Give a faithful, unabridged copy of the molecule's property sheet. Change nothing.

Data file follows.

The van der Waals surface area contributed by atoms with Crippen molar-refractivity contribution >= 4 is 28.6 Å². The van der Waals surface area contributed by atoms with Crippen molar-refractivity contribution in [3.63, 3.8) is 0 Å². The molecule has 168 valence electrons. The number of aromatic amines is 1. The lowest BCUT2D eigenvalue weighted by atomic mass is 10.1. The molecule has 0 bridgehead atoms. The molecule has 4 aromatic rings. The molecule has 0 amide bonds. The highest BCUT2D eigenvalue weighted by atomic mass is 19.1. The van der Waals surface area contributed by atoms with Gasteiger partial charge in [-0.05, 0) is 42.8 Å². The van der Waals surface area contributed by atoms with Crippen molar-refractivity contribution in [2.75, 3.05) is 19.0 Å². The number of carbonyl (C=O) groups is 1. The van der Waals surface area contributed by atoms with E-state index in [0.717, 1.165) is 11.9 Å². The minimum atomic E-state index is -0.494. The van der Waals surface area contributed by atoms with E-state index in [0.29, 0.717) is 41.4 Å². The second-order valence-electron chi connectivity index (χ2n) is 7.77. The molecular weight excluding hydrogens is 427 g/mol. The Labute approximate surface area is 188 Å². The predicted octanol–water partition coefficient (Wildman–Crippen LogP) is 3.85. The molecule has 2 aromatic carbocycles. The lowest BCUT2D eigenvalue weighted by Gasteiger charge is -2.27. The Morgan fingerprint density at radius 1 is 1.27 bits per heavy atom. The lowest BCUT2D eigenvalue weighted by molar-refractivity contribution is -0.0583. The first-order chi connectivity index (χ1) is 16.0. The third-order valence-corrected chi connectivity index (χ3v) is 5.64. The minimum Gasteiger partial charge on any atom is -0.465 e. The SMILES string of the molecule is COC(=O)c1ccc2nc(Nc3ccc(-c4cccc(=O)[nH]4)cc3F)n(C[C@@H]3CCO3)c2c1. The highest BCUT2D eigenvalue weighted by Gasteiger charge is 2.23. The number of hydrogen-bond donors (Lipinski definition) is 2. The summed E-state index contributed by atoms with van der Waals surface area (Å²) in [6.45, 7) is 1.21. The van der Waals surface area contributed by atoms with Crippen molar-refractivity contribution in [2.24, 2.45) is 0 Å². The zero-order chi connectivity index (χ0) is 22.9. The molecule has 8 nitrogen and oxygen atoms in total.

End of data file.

The van der Waals surface area contributed by atoms with Crippen molar-refractivity contribution >= 4 is 28.6 Å². The van der Waals surface area contributed by atoms with Crippen molar-refractivity contribution in [3.63, 3.8) is 0 Å². The molecule has 168 valence electrons. The number of aromatic amines is 1. The lowest BCUT2D eigenvalue weighted by atomic mass is 10.1. The molecule has 0 bridgehead atoms. The molecule has 4 aromatic rings. The molecule has 0 amide bonds. The highest BCUT2D eigenvalue weighted by atomic mass is 19.1. The van der Waals surface area contributed by atoms with Gasteiger partial charge in [-0.05, 0) is 42.8 Å². The van der Waals surface area contributed by atoms with Crippen molar-refractivity contribution in [2.75, 3.05) is 19.0 Å². The number of carbonyl (C=O) groups is 1. The van der Waals surface area contributed by atoms with E-state index in [0.717, 1.165) is 11.9 Å². The minimum atomic E-state index is -0.494. The van der Waals surface area contributed by atoms with E-state index in [0.29, 0.717) is 41.4 Å². The second-order valence-electron chi connectivity index (χ2n) is 7.77. The molecular weight excluding hydrogens is 427 g/mol. The Labute approximate surface area is 188 Å². The predicted octanol–water partition coefficient (Wildman–Crippen LogP) is 3.85. The molecule has 2 aromatic carbocycles. The lowest BCUT2D eigenvalue weighted by Gasteiger charge is -2.27. The Morgan fingerprint density at radius 1 is 1.27 bits per heavy atom. The lowest BCUT2D eigenvalue weighted by molar-refractivity contribution is -0.0583. The first-order chi connectivity index (χ1) is 16.0. The third-order valence-corrected chi connectivity index (χ3v) is 5.64. The minimum Gasteiger partial charge on any atom is -0.465 e. The SMILES string of the molecule is COC(=O)c1ccc2nc(Nc3ccc(-c4cccc(=O)[nH]4)cc3F)n(C[C@@H]3CCO3)c2c1. The highest BCUT2D eigenvalue weighted by Gasteiger charge is 2.23. The number of hydrogen-bond donors (Lipinski definition) is 2. The summed E-state index contributed by atoms with van der Waals surface area (Å²) in [6.45, 7) is 1.21. The van der Waals surface area contributed by atoms with Crippen molar-refractivity contribution in [2.24, 2.45) is 0 Å². The zero-order chi connectivity index (χ0) is 22.9. The molecule has 8 nitrogen and oxygen atoms in total.